It came just as UK airspace was reopening after the shutdown cause by the volcanic ash cloud.
But the 'terror' and 'dramatic pictures' as 'plane hits ash cloud' were, it was only revealed deep into the story, from a television documentary about an incident from 1982.
To pretend this was some dramatic new event was desperate scaremongering and deliberately dishonest.
It led to this edition of the paper being removed from newsagent shelves at Gatwick and Manchester airports, on the grounds it was 'inappropriate'.
And several people complained to the Press Complaints Commission.
Originally, the Star offered to publish this clarification:
On April 21 2010, on our front page, we published a photograph about a British Airways jumbo jet flying into a cloud of volcanic ash. Our story which followed on page 6 made it clear that the image was part of a dramatic reconstruction of a near disaster when BA flight 009 flew into volcanic dust in 1982, due to be shown that night on Five, and not an image of any event that had taken place in the preceding days following the eruption of the volcano in Iceland.
However, this was deemed unacceptable by the complainants - and rightly so - and so on 17 July, the Star published this instead:
Our article of April 21 2010 headlined “Terror as plane hits ash cloud” – published on the day all UK airports opened their airspace following the volcanic ash disruption – featured a photograph said to show the “moment a British Airways jumbo jet hit a cloud of volcanic ash at 37,000ft”.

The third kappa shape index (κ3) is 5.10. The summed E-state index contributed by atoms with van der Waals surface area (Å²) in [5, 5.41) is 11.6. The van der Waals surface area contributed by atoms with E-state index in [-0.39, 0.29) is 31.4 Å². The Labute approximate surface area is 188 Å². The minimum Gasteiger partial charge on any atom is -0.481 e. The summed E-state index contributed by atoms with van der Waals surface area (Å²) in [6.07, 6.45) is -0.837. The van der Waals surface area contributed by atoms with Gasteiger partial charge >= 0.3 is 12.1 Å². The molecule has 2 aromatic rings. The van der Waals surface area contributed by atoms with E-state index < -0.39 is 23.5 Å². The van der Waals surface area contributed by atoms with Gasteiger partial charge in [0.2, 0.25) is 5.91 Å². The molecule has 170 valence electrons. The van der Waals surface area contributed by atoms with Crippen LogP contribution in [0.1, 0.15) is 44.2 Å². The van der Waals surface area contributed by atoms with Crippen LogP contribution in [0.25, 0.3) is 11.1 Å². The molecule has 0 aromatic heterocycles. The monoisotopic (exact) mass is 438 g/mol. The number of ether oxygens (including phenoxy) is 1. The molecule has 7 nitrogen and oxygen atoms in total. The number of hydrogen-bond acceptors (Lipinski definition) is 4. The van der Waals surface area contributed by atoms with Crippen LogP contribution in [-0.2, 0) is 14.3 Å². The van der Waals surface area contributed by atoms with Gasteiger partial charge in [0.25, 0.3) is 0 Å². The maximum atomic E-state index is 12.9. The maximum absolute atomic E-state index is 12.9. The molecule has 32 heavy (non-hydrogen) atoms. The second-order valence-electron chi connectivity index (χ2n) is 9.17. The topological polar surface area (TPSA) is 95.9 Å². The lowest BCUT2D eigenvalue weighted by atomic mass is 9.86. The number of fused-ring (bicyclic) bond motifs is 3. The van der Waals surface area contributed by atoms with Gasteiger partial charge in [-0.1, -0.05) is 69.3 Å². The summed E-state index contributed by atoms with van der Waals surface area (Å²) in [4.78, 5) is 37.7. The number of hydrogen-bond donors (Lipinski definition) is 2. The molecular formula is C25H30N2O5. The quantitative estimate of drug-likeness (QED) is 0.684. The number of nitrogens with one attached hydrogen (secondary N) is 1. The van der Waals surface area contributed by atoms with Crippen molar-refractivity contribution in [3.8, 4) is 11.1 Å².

This may have wrongly suggested to readers that the photograph depicted a recent event.
As the story subsequently indicated, the image was part of a reconstruction of a near disaster when BA flight 009 flew into volcanic dust in 1982, due to be shown that night on Five.
We apologise to readers for any misunderstanding which may have been caused by the use of the image.
This clearly goes further than the Star initially wanted to go, but the 'apology to readers' is good. And the Star did actually give it a fairly prominent position on page two:
It's certainly an improvement on the very small page two apology mentioned here, although the nature of the story means it is easier to reprint the original.
But is it good enough given the original was the front page lead? Not really.
The Star seemed to recognise this, and so, for once, mentioned the apology on the front page as well:
Did you see it? Probably not because, as Media Monkey points out, it is in the:
bottom left...in what must surely be the tiniest font ever used in a print publication.
So the size of the page two apology is fine. Although the Star should have been more upfront in their initial wording of the clarification, the final apology is reasonable.
And a mention of that apology on the front page is progress of a sort.
But when people ask that front page mistakes are clarified by front page apologies, this feeble effort isn't what they have in mind.